By Kemal Kaya (vo. 6, no. 21 of the Turkey Analyst)
Petro-politics fuels the evolving relationship between Ankara, Erbil and Baghdad. At the heart of the new oil game in Mesopotamia is the question of how the oil from the territory of the Kurdistan Regional Government (KRG) is going to be transported to the world markets. Turkey’s strategic position – and its economy – is set to be strengthened as it taps into the oil riches of Iraqi Kurdistan and as it realizes its ambition to be a major regional oil hub.
By Halil M. Karaveli (vol. 6, no. 17 of the Turkey Analyst)
Turkey may not yet be ready to reexamine its Syria policy and to acknowledge that it bears a share of the responsibility for the present state of affairs in Syria. The official Turkish narrative is that things in Syria would have been much different if only the “moderates”, “the ones who are working for democracy” that Turkey has supported had been assisted by the United States. What Turkey needs to do in response to the growing security threat that Syria represents is to make sure that the impression that Turkey is committed to promoting a sectarian, Arab Sunni cause in Syria is dispelled. President Gül’s statement that Turkey is making a “significant effort” to remove the jihadist threat on its border is a hopeful sign.
by Veysel Ayhan (vol. 6, no. 4 of the Turkey Analyst)
The battle over the Syrian town Ras al-Ain on the border to Turkey and the recent cease-fire agreement between the Syrian opposition and the Kurdish Democratic Union party (PYD) have major implications for Turkey, affecting its relations with the Kurds in Syria, and with parts of the opposition. The battle over Ras al-Ain has not only resulted in the Kurds seeing Turkey as their enemy, but has also led some Syrian opposition leaders to question the role that Turkey plays in their country. The standing of Turkey has been negatively affected as the notion that Turkey could be of assistance in ending the intensified ethnic, religious or sectarian strife that can be expected after the downfall of al-Assad has been dealt a blow at Ras al-Ain.
by Murad Batal al-Shishani (vol. 6, no. 10 of the Turkey Analyst)
On February 20, 2013, Syrian rebels and the Kurdish militia—which had fought each other for months in a town near the Turkish border—agreed to a ceasefire. Ras al-Ain is an ethnically mixed town of Arabs, Kurds, Armenians, Chechens, and so on. In the past few months, the town has become a theatre playing out Turkey’s fears concerning the ongoing crisis in Syria, its role and the relationship with various armed groups there, including jihadists. In addition to its close relations with the Free Syrian Army (FSA), Turkey has supported local jihadist groups in Ras al-Ain, while it appears to have proven unable to control or open links with the most influential jihadist group, al-Nusra.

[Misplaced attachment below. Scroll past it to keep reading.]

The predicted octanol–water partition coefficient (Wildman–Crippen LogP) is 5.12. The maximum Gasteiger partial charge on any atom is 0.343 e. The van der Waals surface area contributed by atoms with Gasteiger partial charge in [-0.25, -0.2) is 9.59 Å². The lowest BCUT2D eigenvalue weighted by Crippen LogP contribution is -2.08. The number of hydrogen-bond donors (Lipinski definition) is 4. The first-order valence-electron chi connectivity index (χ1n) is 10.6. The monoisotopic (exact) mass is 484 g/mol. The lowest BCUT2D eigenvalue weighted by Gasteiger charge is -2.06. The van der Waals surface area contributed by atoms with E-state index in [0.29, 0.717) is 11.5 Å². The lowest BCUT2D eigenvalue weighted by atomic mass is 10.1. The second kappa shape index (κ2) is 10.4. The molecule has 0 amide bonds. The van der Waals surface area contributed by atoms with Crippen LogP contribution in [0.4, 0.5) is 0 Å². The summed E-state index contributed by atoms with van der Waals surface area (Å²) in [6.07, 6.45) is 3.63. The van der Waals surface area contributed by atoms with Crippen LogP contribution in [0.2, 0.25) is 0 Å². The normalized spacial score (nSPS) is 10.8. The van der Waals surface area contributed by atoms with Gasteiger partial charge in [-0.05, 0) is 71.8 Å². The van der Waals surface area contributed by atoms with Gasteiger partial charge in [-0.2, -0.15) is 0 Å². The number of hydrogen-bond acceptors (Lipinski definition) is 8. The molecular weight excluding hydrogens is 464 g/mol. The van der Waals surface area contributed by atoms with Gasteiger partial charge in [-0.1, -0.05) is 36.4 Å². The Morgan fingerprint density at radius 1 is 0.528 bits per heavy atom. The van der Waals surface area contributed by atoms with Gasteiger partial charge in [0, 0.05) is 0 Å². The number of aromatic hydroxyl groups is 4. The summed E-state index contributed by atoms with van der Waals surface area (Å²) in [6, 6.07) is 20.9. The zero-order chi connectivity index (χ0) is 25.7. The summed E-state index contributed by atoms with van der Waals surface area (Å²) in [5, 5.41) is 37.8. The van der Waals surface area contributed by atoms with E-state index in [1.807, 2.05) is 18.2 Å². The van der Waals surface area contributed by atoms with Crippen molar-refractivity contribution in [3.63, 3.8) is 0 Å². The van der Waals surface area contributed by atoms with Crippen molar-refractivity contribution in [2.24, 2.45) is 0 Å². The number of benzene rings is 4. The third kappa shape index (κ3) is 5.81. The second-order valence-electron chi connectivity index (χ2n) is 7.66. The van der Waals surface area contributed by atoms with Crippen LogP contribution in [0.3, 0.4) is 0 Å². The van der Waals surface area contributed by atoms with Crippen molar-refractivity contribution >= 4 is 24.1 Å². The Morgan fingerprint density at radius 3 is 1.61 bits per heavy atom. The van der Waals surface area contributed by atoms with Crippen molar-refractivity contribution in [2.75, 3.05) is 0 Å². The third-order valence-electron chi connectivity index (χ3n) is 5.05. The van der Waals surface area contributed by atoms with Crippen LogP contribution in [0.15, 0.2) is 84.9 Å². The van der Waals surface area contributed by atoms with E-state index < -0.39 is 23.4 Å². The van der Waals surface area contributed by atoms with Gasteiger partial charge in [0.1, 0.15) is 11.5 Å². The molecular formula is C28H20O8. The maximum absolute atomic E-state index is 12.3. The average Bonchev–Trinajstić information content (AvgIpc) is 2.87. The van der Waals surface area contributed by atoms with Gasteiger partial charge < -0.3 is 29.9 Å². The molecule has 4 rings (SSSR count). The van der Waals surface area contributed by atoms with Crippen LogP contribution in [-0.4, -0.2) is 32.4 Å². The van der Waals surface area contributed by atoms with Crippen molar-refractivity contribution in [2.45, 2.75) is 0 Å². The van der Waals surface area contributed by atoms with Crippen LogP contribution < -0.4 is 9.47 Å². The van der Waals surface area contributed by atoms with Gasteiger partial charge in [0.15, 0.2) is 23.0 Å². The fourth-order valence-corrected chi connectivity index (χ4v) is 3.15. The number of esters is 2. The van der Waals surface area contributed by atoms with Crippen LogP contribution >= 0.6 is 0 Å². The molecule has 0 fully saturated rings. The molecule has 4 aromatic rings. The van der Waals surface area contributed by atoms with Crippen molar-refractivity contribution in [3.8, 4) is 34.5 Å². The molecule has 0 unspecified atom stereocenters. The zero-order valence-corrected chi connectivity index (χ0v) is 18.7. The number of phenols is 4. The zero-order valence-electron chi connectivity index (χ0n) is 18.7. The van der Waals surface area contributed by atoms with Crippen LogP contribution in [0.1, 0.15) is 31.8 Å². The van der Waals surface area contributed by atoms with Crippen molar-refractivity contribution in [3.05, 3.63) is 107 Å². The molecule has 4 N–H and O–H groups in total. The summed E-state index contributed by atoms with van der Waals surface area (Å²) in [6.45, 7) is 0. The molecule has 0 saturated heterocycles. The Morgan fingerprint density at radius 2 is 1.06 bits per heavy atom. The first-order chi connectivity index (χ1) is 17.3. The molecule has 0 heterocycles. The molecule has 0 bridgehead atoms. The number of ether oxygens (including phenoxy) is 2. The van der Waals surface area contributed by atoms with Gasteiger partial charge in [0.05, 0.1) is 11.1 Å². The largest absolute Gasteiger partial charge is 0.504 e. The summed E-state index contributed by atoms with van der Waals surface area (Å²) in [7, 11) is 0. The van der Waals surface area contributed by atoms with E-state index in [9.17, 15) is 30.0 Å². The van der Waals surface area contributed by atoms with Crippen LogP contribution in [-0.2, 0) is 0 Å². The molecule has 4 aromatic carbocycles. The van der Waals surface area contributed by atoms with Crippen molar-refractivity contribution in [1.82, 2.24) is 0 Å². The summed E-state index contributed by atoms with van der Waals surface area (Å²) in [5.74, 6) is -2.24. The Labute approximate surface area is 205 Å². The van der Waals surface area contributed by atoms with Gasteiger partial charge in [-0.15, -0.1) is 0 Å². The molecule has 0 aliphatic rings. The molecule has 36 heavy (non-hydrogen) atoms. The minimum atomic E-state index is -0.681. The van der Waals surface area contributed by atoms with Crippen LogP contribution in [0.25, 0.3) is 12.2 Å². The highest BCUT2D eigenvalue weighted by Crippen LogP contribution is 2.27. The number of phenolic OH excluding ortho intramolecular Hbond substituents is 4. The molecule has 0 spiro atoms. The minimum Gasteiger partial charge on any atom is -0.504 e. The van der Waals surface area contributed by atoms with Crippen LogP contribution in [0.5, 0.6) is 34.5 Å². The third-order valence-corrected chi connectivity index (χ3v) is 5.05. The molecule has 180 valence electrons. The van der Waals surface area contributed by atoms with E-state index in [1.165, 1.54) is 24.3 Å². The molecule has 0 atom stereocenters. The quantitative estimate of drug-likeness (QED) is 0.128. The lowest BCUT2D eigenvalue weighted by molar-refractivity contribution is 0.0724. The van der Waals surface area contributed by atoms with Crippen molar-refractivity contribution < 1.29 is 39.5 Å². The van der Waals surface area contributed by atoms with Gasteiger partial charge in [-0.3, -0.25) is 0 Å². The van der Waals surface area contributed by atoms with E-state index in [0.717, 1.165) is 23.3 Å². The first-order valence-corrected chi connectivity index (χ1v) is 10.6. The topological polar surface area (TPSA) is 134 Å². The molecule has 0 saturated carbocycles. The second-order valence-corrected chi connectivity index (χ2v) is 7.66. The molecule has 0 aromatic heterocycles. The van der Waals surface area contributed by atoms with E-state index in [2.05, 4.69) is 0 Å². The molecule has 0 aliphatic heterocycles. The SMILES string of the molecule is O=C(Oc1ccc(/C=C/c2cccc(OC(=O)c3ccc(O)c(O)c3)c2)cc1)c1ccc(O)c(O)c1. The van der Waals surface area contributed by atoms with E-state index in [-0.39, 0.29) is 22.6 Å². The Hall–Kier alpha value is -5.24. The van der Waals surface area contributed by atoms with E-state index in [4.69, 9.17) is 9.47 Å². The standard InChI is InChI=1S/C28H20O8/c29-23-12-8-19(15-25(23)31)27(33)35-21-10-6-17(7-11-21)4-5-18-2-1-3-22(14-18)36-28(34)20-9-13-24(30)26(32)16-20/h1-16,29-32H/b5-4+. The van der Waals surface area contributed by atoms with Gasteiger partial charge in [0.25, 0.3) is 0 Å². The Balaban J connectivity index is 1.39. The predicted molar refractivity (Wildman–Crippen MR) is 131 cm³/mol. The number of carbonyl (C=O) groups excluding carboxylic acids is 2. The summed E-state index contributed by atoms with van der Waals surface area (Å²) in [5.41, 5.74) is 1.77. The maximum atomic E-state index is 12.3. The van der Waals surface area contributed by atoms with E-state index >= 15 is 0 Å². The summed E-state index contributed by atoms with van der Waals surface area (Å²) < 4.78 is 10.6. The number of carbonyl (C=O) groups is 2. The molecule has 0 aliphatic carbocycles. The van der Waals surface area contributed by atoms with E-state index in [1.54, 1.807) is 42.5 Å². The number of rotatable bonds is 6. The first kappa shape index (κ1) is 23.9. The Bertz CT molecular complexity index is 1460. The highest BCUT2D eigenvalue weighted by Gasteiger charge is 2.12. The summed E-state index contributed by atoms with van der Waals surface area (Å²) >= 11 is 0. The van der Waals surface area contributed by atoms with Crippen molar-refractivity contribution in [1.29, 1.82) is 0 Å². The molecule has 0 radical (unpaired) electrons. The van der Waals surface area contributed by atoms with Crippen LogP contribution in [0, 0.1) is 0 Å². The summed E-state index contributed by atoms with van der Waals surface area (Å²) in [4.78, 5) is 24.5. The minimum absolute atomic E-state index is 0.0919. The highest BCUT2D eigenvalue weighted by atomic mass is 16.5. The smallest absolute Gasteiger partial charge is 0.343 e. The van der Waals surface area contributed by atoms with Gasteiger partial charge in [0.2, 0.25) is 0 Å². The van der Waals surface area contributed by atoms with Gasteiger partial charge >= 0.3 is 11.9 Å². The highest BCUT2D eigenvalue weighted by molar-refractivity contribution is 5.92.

by Richard Weitz (vol. 6, no. 10 of the Turkey Analyst)
At their joint White House news conference, Turkish Prime Minister Recep Tayyip Erdoğan and President Barack Obama stressed their common desire to avert the use of chemical weapons in Syria, end the fighting through a peaceful transition to a post-Assad government, and prevent Syria from becoming a terrorist haven or the emergence of an autonomous Kurdish or threat to Syria’s territorial integrity. Yet, neither Turkey nor the United States is prepared to make substantial exertions to achieve these objectives, making it more likely that the Syrian civil war will continue to threaten regional stability, their relationship, and their other interests. Although analogies are never perfect, the Syrian situation resembles several similarly bad situations of recent years, with extremely negative implications for Ankara and Washington.
The Turkey Analyst is a publication of the Central Asia-Caucasus Institute & Silk Road Studies Joint Center, designed to bring authoritative analysis and news on the rapidly developing domestic and foreign policy issues in Turkey. It includes topical analysis, as well as a summary of the Turkish media debate.